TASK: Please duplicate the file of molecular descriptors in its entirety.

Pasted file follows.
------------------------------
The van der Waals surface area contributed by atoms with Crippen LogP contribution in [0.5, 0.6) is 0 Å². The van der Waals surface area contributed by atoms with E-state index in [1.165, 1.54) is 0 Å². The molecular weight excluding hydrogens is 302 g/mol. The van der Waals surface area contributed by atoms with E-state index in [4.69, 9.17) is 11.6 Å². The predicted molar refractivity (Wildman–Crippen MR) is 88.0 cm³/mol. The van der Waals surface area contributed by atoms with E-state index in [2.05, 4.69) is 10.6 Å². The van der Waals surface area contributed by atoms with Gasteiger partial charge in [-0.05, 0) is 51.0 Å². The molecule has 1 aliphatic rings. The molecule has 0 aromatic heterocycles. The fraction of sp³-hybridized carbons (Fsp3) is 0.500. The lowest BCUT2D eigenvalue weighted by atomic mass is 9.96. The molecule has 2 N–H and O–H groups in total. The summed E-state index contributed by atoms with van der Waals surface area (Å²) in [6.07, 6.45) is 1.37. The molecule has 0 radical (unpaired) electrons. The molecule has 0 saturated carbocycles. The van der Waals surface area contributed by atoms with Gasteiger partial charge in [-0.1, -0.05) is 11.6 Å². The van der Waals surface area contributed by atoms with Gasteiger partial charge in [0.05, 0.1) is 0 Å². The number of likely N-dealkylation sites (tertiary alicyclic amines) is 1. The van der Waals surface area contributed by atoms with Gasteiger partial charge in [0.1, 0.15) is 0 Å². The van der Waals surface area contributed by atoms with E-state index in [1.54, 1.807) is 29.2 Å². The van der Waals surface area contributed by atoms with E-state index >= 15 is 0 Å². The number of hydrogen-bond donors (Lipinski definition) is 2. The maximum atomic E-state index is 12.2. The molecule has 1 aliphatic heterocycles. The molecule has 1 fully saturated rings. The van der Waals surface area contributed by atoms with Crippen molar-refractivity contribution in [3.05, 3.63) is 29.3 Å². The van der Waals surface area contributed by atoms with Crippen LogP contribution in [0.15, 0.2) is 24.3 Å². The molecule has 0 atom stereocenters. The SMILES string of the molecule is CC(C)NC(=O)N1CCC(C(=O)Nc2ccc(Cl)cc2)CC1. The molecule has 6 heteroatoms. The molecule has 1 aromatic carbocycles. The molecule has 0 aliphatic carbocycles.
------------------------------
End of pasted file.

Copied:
The van der Waals surface area contributed by atoms with Crippen LogP contribution in [0.5, 0.6) is 0 Å². The van der Waals surface area contributed by atoms with E-state index in [1.165, 1.54) is 0 Å². The molecular weight excluding hydrogens is 302 g/mol. The van der Waals surface area contributed by atoms with E-state index in [4.69, 9.17) is 11.6 Å². The predicted molar refractivity (Wildman–Crippen MR) is 88.0 cm³/mol. The van der Waals surface area contributed by atoms with E-state index in [2.05, 4.69) is 10.6 Å². The van der Waals surface area contributed by atoms with Gasteiger partial charge in [-0.05, 0) is 51.0 Å². The molecule has 1 aliphatic rings. The molecule has 0 aromatic heterocycles. The fraction of sp³-hybridized carbons (Fsp3) is 0.500. The lowest BCUT2D eigenvalue weighted by atomic mass is 9.96. The molecule has 2 N–H and O–H groups in total. The summed E-state index contributed by atoms with van der Waals surface area (Å²) in [6.07, 6.45) is 1.37. The molecule has 0 radical (unpaired) electrons. The molecule has 0 saturated carbocycles. The van der Waals surface area contributed by atoms with Gasteiger partial charge in [-0.1, -0.05) is 11.6 Å². The van der Waals surface area contributed by atoms with Gasteiger partial charge in [0.05, 0.1) is 0 Å². The number of likely N-dealkylation sites (tertiary alicyclic amines) is 1. The van der Waals surface area contributed by atoms with Gasteiger partial charge in [0.1, 0.15) is 0 Å². The van der Waals surface area contributed by atoms with E-state index in [1.54, 1.807) is 29.2 Å². The van der Waals surface area contributed by atoms with E-state index >= 15 is 0 Å². The number of hydrogen-bond donors (Lipinski definition) is 2. The maximum atomic E-state index is 12.2. The molecule has 1 aliphatic heterocycles. The molecule has 1 fully saturated rings. The van der Waals surface area contributed by atoms with Crippen molar-refractivity contribution in [3.05, 3.63) is 29.3 Å². The van der Waals surface area contributed by atoms with Crippen LogP contribution in [0.15, 0.2) is 24.3 Å². The molecule has 0 atom stereocenters. The SMILES string of the molecule is CC(C)NC(=O)N1CCC(C(=O)Nc2ccc(Cl)cc2)CC1. The molecule has 6 heteroatoms. The molecule has 1 aromatic carbocycles. The molecule has 0 aliphatic carbocycles.